From the Editor. Rod Dreher’s popular new book, The Benedict Option, has stimulated some healthy discussion about the church’s response to an increasingly hostile culture. John Muether reviews the book, the subtitle of which is A Strategy for Christians in a Post-Christian Nation. Despite his helpful portrait of what a healthy Christian community should look like, Dreher lacks the biblical ecclesiology to support his proposal. My Essay, “The Shape of Ministry in the OPC,” offers the contours of one central aspect of a sound doctrine of the church: ministry of the Word. This is based on my annual lecture to the students of the Shiloh Institute.
OPC historian John Muether completes his series of sketches of the great Reformed confessions with the Westminster Confession and Catechisms. This brings the celebration of Reformation 500 to a fitting conclusion with the crowning confessional achievement of the Reformation and Post-Reformation eras.
Danny Olinger offers us the eleventh chapter of his rich biography of Geerhardus Vos: “Geerhardus Vos: Changes at Princeton, the Reconstruction Movement, Departed Friends, and Family Life,” the challenges of life in ministry, both personal and ecclesiastical.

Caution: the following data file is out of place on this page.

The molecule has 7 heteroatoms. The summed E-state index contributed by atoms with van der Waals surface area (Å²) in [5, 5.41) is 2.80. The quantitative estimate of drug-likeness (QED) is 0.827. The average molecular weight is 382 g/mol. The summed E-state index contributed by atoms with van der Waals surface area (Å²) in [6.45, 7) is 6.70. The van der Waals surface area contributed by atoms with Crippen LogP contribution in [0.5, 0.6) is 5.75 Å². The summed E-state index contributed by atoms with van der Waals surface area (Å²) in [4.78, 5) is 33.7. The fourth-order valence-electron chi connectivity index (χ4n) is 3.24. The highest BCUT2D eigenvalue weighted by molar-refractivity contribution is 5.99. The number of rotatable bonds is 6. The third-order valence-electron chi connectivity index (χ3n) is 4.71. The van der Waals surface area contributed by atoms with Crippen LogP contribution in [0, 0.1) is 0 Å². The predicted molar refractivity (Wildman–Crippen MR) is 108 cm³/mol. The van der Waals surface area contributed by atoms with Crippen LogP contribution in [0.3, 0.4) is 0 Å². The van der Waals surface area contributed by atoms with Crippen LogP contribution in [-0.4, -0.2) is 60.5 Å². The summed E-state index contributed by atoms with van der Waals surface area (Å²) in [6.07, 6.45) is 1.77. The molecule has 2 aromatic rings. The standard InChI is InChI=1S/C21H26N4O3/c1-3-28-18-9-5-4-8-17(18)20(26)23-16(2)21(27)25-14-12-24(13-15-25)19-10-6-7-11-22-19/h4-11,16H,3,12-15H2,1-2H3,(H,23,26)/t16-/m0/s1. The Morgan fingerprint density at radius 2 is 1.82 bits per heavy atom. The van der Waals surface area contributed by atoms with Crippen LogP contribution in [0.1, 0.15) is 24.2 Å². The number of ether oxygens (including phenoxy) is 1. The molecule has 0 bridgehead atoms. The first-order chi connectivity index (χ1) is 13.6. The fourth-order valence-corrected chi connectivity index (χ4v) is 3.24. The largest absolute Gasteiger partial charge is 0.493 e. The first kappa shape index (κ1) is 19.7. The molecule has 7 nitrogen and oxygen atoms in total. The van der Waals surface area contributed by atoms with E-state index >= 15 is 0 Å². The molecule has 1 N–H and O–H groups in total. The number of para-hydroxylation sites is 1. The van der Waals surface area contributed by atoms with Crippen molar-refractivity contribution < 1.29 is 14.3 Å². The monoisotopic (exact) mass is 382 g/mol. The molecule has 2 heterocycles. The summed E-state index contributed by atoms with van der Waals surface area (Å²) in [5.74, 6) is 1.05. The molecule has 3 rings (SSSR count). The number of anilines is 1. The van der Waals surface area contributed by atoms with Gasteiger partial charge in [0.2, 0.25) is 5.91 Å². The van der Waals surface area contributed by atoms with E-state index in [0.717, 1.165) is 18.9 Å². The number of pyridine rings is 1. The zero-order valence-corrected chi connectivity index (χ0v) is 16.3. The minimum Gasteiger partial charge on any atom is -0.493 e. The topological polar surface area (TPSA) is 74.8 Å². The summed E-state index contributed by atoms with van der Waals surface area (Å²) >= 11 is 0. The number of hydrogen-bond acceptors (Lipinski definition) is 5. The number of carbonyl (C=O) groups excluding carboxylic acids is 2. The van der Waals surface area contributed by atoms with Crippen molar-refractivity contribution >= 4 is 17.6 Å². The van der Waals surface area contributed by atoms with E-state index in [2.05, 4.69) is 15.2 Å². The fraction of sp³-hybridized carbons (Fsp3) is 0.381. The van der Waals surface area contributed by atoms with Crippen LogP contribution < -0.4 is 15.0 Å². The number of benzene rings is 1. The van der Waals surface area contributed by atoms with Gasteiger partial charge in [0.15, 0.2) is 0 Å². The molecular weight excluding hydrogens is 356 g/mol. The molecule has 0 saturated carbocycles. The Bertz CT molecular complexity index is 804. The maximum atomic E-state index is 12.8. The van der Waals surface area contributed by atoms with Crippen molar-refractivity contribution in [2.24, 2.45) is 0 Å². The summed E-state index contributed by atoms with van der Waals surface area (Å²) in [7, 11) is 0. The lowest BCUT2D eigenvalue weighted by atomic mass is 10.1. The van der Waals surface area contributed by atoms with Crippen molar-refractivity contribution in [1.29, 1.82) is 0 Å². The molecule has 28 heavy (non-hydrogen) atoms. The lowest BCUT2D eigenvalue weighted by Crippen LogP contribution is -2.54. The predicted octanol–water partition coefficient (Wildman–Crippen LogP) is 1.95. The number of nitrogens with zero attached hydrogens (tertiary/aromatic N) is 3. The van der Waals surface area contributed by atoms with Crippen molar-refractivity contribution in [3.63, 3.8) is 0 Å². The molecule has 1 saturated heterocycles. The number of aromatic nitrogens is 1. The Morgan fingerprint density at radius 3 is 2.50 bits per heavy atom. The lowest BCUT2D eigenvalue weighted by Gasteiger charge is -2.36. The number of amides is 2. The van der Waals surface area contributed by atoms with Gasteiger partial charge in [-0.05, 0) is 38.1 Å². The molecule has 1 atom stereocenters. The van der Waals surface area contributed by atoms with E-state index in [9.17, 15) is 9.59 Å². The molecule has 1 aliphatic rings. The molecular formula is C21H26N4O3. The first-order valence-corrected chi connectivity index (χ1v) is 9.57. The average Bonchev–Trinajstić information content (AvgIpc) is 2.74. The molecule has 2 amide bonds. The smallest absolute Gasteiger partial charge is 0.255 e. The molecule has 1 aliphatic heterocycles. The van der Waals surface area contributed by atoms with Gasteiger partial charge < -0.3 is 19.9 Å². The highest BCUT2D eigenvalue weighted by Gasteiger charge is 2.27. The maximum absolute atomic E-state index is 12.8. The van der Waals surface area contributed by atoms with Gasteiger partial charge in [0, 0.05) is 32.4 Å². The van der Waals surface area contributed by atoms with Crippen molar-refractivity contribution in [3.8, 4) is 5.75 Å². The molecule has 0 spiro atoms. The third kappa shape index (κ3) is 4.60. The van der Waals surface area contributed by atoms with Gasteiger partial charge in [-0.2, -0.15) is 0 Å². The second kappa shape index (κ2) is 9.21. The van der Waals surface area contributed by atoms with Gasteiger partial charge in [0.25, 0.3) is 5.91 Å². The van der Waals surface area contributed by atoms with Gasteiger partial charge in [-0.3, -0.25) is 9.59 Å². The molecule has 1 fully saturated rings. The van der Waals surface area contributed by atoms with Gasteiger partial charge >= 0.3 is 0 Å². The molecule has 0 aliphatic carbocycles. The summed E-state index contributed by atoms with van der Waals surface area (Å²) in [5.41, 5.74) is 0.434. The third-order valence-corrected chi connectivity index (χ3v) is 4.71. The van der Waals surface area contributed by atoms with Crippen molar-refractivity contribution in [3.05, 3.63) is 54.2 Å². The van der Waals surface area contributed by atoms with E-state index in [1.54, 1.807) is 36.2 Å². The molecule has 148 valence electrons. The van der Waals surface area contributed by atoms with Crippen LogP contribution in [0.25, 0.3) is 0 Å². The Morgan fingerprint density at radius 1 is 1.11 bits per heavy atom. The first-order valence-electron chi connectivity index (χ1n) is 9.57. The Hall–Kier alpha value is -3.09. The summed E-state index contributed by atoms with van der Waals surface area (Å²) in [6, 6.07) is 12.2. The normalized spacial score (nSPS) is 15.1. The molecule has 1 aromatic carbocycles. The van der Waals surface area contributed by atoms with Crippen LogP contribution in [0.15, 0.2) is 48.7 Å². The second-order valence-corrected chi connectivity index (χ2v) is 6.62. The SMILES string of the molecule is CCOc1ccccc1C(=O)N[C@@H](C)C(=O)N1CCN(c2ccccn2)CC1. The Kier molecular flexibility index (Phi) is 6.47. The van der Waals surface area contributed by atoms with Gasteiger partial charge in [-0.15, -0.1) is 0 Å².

Darryl Hart reviews a book of essays on Wendell Berry and Higher Education, exploring the gigantic challenge American academia presents to serious Christians who locate their lives in church, family, and community.
Have you ever heard of Lord Mackay? I review Westminster classmate Cameron Fraser’s fascinating account of a great British Christian of whom few Americans are likely to have heard in Learning from Lord Mackay.
Finally, a poem cutting through the schlock of Christmas: “Yuletide Hullabaloo.”
Blessings in the Lamb,
FROM THE ARCHIVES “CHURCH, MINISTRY OF THE WORD”
Ordained Servant exists to help encourage, inform, and equip church officers for faithful, effective, and God-glorifying ministry in the visible church of the Lord Jesus Christ. Its primary audience is ministers, elders, and deacons of the Orthodox Presbyterian Church, as well as interested officers from other Presbyterian and Reformed churches. Through high-quality editorials, articles, and book reviews, we will endeavor to stimulate clear thinking and the consistent practice of historic, confessional Presbyterianism.